In my latest podcast (MP3), I read my Green European Journal short story about the terrible European Copyright Directive which passed last March, False Flag. Published in December 2018, the story highlights the ways in which this badly considered law creates unlimited opportunities for abuse, especially censorship by corporations who've been embarassed by whistleblowers and activists.
The crew couldn’t even supply their videos to friendly journalists to rebut the claims from the big corporate papers. Just *linking* to a major newspaper required a paid license, and while the newspapers licensed to one another so they could reference articles in rival publications, the kinds of dissident, independent news outlets that had once provided commentary and analysis of what went into the news and what didn’t had all disappeared once the news corporations had refused to license the right to link to them.
Agata spoke with a lawyer she knew, obliquely, in guarded hypotheticals, and the lawyer confirmed what she’d already intuited.
“Your imaginary friend has no hope. They’d have to out themselves in order to file a counterclaim, tell everyone their true identity and reveal that they were behind the video. Even so, it would take six months to get the platforms to hear their case, and by then the whole story would have faded from the public eye. And if they *did* miraculously get people to pay attention again? Well, the fakers would just get the video taken offline again. It takes an instant for a bot to file a fake copyright claim. It takes months for humans to get the claim overturned. It’s asymmetrical warfare, and you’ll always be on the losing side.”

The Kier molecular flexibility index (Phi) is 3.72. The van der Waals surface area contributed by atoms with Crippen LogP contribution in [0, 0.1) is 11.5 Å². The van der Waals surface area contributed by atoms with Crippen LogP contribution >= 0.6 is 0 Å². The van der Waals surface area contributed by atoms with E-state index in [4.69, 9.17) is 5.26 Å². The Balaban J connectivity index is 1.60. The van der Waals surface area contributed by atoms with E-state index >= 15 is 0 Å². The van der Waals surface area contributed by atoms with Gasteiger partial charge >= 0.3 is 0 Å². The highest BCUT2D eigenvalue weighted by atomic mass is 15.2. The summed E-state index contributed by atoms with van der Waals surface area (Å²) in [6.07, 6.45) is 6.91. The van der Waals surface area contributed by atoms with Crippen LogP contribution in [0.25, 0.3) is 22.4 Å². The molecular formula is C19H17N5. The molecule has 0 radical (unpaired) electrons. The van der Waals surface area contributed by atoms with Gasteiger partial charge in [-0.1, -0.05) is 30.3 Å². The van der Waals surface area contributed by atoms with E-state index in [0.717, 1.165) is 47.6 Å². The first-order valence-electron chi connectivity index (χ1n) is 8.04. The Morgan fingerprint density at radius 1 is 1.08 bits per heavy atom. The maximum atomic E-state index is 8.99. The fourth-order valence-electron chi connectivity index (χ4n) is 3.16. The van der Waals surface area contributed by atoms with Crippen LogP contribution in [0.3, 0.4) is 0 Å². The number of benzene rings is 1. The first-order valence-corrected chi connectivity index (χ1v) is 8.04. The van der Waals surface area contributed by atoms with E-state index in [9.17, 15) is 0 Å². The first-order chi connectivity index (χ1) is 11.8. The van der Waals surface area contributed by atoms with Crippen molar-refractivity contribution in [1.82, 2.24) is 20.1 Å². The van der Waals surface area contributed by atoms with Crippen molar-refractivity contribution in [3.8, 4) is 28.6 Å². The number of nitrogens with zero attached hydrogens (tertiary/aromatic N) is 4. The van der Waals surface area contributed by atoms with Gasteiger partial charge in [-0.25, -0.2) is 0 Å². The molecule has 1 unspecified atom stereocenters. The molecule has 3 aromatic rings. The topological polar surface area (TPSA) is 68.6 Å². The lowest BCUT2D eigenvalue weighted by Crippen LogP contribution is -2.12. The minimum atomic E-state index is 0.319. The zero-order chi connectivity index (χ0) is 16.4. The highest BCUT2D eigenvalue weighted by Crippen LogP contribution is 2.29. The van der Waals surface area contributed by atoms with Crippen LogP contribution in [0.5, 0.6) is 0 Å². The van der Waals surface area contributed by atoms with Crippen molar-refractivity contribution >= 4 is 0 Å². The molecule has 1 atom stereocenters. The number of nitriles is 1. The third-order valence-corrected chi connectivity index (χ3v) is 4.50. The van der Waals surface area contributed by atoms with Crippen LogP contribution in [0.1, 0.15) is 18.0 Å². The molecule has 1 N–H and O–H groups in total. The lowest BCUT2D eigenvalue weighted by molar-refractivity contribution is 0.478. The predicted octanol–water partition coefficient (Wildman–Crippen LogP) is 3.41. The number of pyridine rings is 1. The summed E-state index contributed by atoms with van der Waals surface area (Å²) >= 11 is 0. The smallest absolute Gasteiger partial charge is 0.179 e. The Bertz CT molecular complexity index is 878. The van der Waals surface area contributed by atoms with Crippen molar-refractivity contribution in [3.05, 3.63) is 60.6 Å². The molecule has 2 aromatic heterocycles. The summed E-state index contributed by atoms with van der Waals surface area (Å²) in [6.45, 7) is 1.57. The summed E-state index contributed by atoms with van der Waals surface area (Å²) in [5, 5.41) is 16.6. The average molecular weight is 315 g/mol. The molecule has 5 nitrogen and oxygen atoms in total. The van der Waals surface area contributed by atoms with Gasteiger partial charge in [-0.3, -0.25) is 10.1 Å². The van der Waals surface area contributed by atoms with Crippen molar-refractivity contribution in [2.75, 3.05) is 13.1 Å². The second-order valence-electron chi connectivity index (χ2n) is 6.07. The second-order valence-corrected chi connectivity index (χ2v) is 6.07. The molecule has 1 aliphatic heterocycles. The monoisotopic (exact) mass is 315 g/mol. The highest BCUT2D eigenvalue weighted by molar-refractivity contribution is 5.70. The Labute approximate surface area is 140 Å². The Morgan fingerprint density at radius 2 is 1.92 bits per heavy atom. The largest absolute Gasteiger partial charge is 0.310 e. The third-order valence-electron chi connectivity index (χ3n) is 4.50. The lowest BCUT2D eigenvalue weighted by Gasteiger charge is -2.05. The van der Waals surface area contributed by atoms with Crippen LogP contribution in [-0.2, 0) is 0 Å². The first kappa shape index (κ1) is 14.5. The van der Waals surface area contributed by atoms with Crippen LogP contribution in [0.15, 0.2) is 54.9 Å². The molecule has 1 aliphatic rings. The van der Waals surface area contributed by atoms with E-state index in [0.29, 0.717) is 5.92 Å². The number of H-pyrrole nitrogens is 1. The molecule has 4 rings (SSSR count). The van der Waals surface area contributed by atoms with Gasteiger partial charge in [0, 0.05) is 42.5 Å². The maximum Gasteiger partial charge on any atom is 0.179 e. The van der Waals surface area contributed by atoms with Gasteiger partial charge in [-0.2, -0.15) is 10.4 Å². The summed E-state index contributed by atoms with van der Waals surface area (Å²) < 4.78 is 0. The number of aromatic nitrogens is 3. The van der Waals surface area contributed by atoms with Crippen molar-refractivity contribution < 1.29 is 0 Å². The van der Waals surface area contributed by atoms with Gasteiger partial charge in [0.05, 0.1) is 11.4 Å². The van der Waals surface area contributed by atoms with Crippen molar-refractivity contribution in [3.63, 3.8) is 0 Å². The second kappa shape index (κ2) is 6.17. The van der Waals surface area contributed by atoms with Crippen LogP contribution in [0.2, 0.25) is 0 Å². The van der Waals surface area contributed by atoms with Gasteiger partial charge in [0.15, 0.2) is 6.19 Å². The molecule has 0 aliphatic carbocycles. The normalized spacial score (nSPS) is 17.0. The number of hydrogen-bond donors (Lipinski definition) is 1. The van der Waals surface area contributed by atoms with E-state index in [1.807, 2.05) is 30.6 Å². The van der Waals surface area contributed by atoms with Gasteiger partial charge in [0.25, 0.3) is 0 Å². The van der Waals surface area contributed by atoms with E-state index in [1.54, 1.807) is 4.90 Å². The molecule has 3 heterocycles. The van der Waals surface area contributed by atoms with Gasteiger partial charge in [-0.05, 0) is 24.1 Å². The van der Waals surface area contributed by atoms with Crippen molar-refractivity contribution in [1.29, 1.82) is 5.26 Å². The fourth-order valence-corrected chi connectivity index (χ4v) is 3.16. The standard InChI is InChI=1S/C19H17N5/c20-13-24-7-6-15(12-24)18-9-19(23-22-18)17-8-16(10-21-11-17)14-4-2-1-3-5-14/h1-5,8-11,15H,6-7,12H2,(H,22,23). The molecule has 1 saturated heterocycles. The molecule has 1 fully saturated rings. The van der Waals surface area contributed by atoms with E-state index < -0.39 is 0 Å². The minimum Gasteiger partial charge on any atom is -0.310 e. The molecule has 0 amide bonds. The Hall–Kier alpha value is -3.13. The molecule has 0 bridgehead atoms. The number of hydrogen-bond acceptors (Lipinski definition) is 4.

Ten years ago, Apple released the Ipad. I was in a hotel room in Seattle, jetlagged and awake at 4AM while my wife and daughter slept.
Last year, the EU adopted the incredibly controversial Copyright Directive (it passed by only five votes, and afterwards 10 MEPs said they'd got confused and pushed the wrong buttons!): now, EU member states have to create rules that require online platforms to filter all user-generated content and block it if it matches a secret, unaccountable […]
Back in 2017, the World Wide Web Consortium (W3C) approved the most controversial standard in its long history: Encrypted Media Extensions, or EME, which enabled Netflix and other big media companies to use DRM despite changes to browsers extensions that eliminated the kinds of deep hooks that DRM requires.
You’d be surprised anyone would have to say this, but…there are plenty of items that don’t belong in a suitcase. Like a bag of dead birds. No, really…people are actually packing bags of small dead birds into their luggage these days. Look, we can’t tell you how to pack. That’s your business. But we can […]
Presidents’ Day and VPNs may not be a natural fit at first glance. But think about it for a minute. George Washington and Abraham Lincoln were both American presidents whose legacies are forever tied with liberty and freedom. And what is a VPN service if not absolute web liberty and freedom for all your digital […]
You hear the stories all the time. You know the ones about how a new vehicle instantly loses hundreds, even thousands of dollars in value the second a new owner drives it off the lot. Depreciation is a killer, especially when the item itself works just as well — or maybe even better than all […]